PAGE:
"I Had an Anti­-Aging Routine at 11": The Fascinating Backstory of Korean Beauty



When Charlotte Cho stepped off her flight from Los Angeles to Seoul, South Korea, she hadn’t so much as washed her face in 13 hours. It was 2008, and she was 22 years old, on her way to start her first real job out of college. At that moment, her priorities didn’t exactly include cleanser. But in truth, they never did. The daughter of two Korean Americans, Cho grew up in the ’90s in Hacienda Heights, a neighborhood just east of L.A., where her beauty regimen consisted of lip gloss and a deep tan.

“I wanted to be like Jennifer Aniston,” she says. “Very Americanized.”

Back then, Cho’s skincare routine, like most Americans in their early 20s, was nonexistent. “I thought skincare was something you thought of when you were much older and actually saw signs of aging,” Cho explains, as we sit cross­-legged in a plush booth at Zinqué, a cafe in West Hollywood. “If I had acne breakouts, I just covered them up with makeup. None of my friends really knew about skincare either.”

After college, Cho took a public relations position at Samsung, which brought her to Seoul. She didn’t speak the language, but she would learn. The next five years in Korea would end up changing not only Cho’s career path but her lifestyle and very definition of personal wellness. Her time in Seoul would inspire her to become a certified esthetician, write a book on Korean beauty, and create her own online boutique, Soko Glam, which offers the latest Korean skincare launches to American consumers. Cho says a Korean native could tell within two seconds of looking at her skin that she isn’t from Korea, but to my untrained eyes, it looks milky and flawless, like a painting.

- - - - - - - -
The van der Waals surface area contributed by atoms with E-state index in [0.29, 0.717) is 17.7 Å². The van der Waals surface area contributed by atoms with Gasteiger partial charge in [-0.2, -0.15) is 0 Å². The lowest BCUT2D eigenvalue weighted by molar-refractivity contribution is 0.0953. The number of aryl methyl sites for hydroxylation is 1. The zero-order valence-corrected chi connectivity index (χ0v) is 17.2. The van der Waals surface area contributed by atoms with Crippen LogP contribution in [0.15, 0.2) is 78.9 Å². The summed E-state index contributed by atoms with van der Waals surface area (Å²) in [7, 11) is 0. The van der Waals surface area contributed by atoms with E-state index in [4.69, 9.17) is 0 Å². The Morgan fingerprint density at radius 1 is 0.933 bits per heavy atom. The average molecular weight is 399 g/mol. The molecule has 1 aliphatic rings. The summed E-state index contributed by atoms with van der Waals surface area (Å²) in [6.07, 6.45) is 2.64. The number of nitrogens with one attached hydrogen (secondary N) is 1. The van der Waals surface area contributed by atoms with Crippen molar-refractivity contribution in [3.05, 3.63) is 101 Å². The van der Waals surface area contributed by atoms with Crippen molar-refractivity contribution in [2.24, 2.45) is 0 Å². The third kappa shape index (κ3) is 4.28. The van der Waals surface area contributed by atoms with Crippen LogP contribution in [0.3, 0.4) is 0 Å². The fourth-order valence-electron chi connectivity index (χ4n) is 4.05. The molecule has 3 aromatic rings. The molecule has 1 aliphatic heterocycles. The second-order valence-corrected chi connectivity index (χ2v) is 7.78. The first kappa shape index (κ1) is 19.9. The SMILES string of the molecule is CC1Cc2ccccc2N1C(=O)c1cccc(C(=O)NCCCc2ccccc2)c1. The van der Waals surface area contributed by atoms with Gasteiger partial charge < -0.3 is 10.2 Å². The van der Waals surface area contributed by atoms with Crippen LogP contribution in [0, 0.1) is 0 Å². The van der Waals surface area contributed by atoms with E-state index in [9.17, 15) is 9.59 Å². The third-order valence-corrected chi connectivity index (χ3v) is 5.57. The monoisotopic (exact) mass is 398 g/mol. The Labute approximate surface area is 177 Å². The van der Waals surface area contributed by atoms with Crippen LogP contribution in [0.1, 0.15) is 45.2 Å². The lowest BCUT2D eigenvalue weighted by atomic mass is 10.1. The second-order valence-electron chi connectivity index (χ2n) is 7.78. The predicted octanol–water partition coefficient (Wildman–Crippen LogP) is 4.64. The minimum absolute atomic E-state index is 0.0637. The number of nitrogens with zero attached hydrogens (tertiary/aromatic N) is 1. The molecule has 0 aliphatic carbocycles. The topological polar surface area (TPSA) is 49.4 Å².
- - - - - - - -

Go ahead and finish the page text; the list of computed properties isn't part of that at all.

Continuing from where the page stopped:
Of course, we’ve all read time and time again about the divine mystery and superiority of Korean beauty products. We’ve welcomed BB creams and sheet masks into our everyday lives.

But this isn’t a story about products. It’s not even about women with pretty skin. This is a story about a culture where cleansing your face is as ingrained as washing your hands before you eat; where “family facialists” are as commonplace as family doctors; where men wearing makeup to the office is nothing out of the ordinary; and where having fair, supple skin has been a virtue for millennia.

If you’ve ever asked yourself what makes Korean skincare so next-­level, or why Korean women have such ageless skin, we finally have your answer. To decode the fascinating cultural backstory of Korean skincare, keep scrolling!